The plan is comprised of the utility’s annual budget and long-term capital improvement plan.
Base customer rates are being held constant with those set in July 2016; however, changes in fuel-related expenses and purchase power costs will be passed on directly to customers through the Power Cost Adjustment contained in each customer rate category during the coming year.
“The (fiscal year) 2019 budget is a status-quo budget that is consistent with the board’s action and direction taken at their April 24, 2018, meeting to cease operations of the Sims power plant on June 1, 2020,” said BLP General Manager Dave Walters.
The budget incorporates a power plant operations and maintenance schedule, coal deliveries, and wholesale power purchases consistent with a June 2020 plant closure. Additionally, the budget for next year and the longer-term capital plan includes only minimal “life extension” plant improvements at the Sims plant, or those deemed necessary before 2020. If the Sims plant is required to run longer, officials say additional revenues will be required to pay for these improvements.
The new business plan notes that annual coal costs are increasing in fiscal year 2019, primarily attributed to an increase in lake vessel transportation costs. The projected increase in retail sales volume is estimated at 1 percent above the current fiscal year.
Total retail revenues averaged approximately 13 cents per kilowatt-hour during fiscal years 2015 and 2016. These charges were reduced on average 6.2 percent to 12.2 cents per kilowatt-hour in fiscal year 2018. Over this period, total annual retail revenues have been reduced approximately $2.4 million on about 300 million kilowatt-hours of annual sales.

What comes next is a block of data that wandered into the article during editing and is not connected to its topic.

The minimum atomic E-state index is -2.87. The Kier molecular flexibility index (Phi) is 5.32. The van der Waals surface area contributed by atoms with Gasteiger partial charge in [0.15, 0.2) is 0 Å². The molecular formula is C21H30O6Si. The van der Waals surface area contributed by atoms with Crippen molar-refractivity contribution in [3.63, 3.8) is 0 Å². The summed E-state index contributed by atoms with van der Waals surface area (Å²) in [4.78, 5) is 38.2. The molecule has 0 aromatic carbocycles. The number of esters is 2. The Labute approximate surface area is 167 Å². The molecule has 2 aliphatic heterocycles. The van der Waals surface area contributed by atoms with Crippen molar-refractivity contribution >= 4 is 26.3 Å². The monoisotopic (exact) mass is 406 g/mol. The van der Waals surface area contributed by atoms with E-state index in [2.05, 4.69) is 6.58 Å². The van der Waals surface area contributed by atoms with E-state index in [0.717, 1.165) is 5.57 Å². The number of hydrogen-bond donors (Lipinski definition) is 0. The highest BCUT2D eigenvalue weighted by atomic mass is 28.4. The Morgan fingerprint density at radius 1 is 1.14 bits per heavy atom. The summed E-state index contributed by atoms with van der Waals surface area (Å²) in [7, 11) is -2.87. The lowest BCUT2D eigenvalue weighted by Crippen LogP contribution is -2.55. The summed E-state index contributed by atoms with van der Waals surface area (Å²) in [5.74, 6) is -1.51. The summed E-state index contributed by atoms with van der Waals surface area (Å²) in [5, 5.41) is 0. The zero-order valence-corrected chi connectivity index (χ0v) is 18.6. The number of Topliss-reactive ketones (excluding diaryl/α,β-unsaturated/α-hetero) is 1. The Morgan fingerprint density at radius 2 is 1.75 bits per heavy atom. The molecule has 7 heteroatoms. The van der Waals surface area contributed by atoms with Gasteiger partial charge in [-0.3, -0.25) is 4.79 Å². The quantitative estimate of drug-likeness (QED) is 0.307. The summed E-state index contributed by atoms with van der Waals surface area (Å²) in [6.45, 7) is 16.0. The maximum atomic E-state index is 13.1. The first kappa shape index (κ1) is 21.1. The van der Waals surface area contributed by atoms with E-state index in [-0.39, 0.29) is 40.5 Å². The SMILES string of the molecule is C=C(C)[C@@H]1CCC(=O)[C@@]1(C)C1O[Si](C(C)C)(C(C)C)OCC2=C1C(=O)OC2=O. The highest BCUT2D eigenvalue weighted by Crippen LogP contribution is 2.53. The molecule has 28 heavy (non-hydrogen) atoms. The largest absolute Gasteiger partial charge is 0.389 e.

The projected average for fiscal year 2019 is 12.4 cents per kilowatt-hour, as increases in fuel and purchased power costs are passed on to customers in the PCA.
Overall, the BLP projects $37.5 million in total annual operating revenues, and will use the funds as follows:
— $7.4 million on fuel and fuel-related expenses for local power generation.
— $6.5 million for net purchased power costs (including renewable energy purchases) and transmission expenses.
— $6.9 million for other expenses associated with the operation of its power production plants.
— $2.4 million for distribution system expenses.
— $500,000 in energy-efficiency programs.
— $3.3 million for customer service, accounting, administrative and general expenses.
Additionally, capital improvements for the fiscal year are projected to be $5.8 million and the utility is anticipated to make a $1.8 million transfer or payment in lieu of taxes to the City of Grand Haven’s General Fund.
In addition to the newly approved business plan, BLP Chairman Jack Smant issued a statement earlier this week about the recommendation made by the board to close the power plant by June 2020. In his statement, Smant notes that less costly, more reliable and more sustainable resources are available.
“The Sims power plant is no longer economical as compared to other available resources, the closure of the plant does not impact customer reliability, the plant cannot continue to operate beyond 2020 efficiently and effectively without substantial maintenance and repairs that cannot be cost justified, and available less-costly resources have reduced environmental impacts,” he said.
Smant also noted that the BLP Board of Trustees’ decision, which came via a 3-2 vote in April, is the right decision for the local utility and the community as a whole.
“We are dedicated and committed to fulfilling our established mission, ‘to meet our community's expectations for quality electric utility service that returns value to our customers and the community as a whole,’” he said in the prepared statement. “We will continue to provide electricity for our community as we have for the past 122 years. The closure of a power plant does not change our mission. In addition, the board has not suggested the selling of the utility as an option.”
Read BLP Chairman Jack Smant’s entire statement below: